ChuckEnderton


16/38. Snapchat. When someone first explained the concept, I thought "can't you already send a picture and video through text"

tylergenis


17/38. James Cameron's Titanic. At the time, the fact that this - a movie not based on an existing property, a downer of a story and one that by nature couldn't have a sequel - was the most expensive film of all time was insane to people.

Prior to release, everyone was ready for it to fail miserably or, at best, barely make its money back. The media, the studio, and even James Cameron, as he gave up his salary and percentage points during production (although he was still handsomely compensated in the end). No one expected it to print money the way it did. 12 years later, Avatar defied the odds to a lesser extent (no one expected it to eventually make more than USD 2.5 billion worldwide), but by then people knew not to bet against Cameron. Titanic's astronomic success through repeat business just blindsided people.

Krelian1212


17/38. James Cameron's Titanic. At the time, the fact that this - a movie not based on an existing property, a downer of a story and one that by nature couldn't have a sequel - was the most expensive film of all time was insane to people.

Prior to release, everyone was ready for it to fail miserably or, at best, barely make its money back. The media, the studio, and even James Cameron, as he gave up his salary and percentage points during production (although he was still handsomely compensated in the end). No one expected it to print money the way it did. 12 years later, Avatar defied the odds to a lesser extent (no one expected it to eventually make more than USD 2.5 billion worldwide), but by then people knew not to bet against Cameron. Titanic's astronomic success through repeat business just blindsided people.

Krelian1212


18/38. When someone first told me about E-books they were pitching them as scanned in copies of existing books that you could download to your computer and print out if you wanted to. This was 2007 and I told that person they were insane if they thought college students would give up the ability to highlight, note and save pages in physical books; not to mention reselling them.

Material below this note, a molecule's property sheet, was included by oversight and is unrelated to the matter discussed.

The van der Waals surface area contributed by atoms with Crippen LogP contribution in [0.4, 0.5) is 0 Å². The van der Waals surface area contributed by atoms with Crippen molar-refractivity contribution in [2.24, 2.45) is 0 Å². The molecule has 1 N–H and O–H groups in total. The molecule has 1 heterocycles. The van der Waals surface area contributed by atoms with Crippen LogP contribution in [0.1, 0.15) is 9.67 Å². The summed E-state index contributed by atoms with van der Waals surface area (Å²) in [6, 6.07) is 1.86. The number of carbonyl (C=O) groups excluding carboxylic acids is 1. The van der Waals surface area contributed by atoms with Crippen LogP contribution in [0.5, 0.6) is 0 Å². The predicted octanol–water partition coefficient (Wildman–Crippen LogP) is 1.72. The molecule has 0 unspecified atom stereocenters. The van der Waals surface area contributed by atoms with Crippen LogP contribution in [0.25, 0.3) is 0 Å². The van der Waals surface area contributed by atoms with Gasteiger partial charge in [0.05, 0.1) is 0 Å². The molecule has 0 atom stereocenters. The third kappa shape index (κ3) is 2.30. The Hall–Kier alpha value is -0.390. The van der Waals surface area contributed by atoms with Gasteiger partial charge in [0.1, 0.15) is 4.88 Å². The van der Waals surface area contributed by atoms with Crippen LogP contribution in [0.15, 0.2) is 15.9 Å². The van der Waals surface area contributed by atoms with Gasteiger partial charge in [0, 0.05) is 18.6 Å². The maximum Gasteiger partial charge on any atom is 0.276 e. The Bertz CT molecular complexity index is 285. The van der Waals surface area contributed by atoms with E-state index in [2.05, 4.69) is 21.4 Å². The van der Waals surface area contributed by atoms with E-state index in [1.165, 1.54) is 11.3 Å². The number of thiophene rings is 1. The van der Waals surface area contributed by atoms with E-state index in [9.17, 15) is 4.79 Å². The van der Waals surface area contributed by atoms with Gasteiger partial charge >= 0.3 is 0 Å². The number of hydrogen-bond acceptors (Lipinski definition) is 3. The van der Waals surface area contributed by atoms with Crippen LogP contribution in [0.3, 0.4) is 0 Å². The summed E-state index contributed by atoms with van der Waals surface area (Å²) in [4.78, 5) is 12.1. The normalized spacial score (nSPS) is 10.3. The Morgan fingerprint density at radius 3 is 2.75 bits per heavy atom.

Yeah, the Kindle and Nook and increased functionality of phones made me look dumb.

BromanJenkins


19/38. The VW Beetle was just right for post-war Germany, but America? Land of the chrome-plated V8 freeway cruiser? There's no way it should have become as popular as it did. But within a decade of its US introduction it was a bona fide cultural icon that was sold well into the seventies.

JournalofFailure

20/38. Crocs. Hey, lets make foam shoes with holes all over them!

TheOtherNamesTaken


21/38. I thought Facebook sounded ridiculous when I first heard of it. I didn't think enough people would be egotistical enough to put hundreds of photos of themself online, and that no-one would want to see them. I was wrong.

Akaed


22/38. Zootopia

Let's make a movie that takes a serious look at modern race relations, throw in some talking animals, and market it to kids! And the funniest scene will involve a sloth slowly laughing at a joke!

sweetcuppingcakes


23/38. A relatively unknown director filming three movies at once on a total budget of less than 300 million, using new technology and practical effects to simulate a huge immersive fantasy world, in a country and with a special effects studio not yet known for successful Hollywood filmmaking?

On paper it sounds like a trainwreck waiting to happen and some edgy kid director's idea of making a splash on the Hollywood scene. Back to Back filming has had mixed success (and I am not including films that were later split in two) for pretty obvious reasons. Filming one film successfully requires a lot of tight organization, cohesion, and a good team. Two simultaneous films makes that job three times harder because not only do you need double the organization, cohesion, and a larger team (which makes the former two more difficult), but you need to bridge that quality between the two films. Three films was never done until Lord of the Rings.

Lemon_Invader


24/38. Twitter being a thing still shocks me.

Kooriki


25/38. Ethernet

A memo written to Bob Metcalfe and Dave Boggs back in 1974, describing why their proposed Ethernet networking scheme was a technical disaster.

fast forward: You are likely using Ethernet to read this now.

randombits


26/38. Leather wrapped rock for $85. Sold out completely from Nordstrom.

marshn07

27/38. The "Chunnel." Before it was built, many said it would never succeed, yet they were proven wrong.

The Channel Tunnel (a 50.5-kilometre rail tunnel) linking Folkestone, Kent, in the UK with Coquelles, Pas-de-Calais, near Calais in northern France, beneath the English Channel at the Strait of Dover.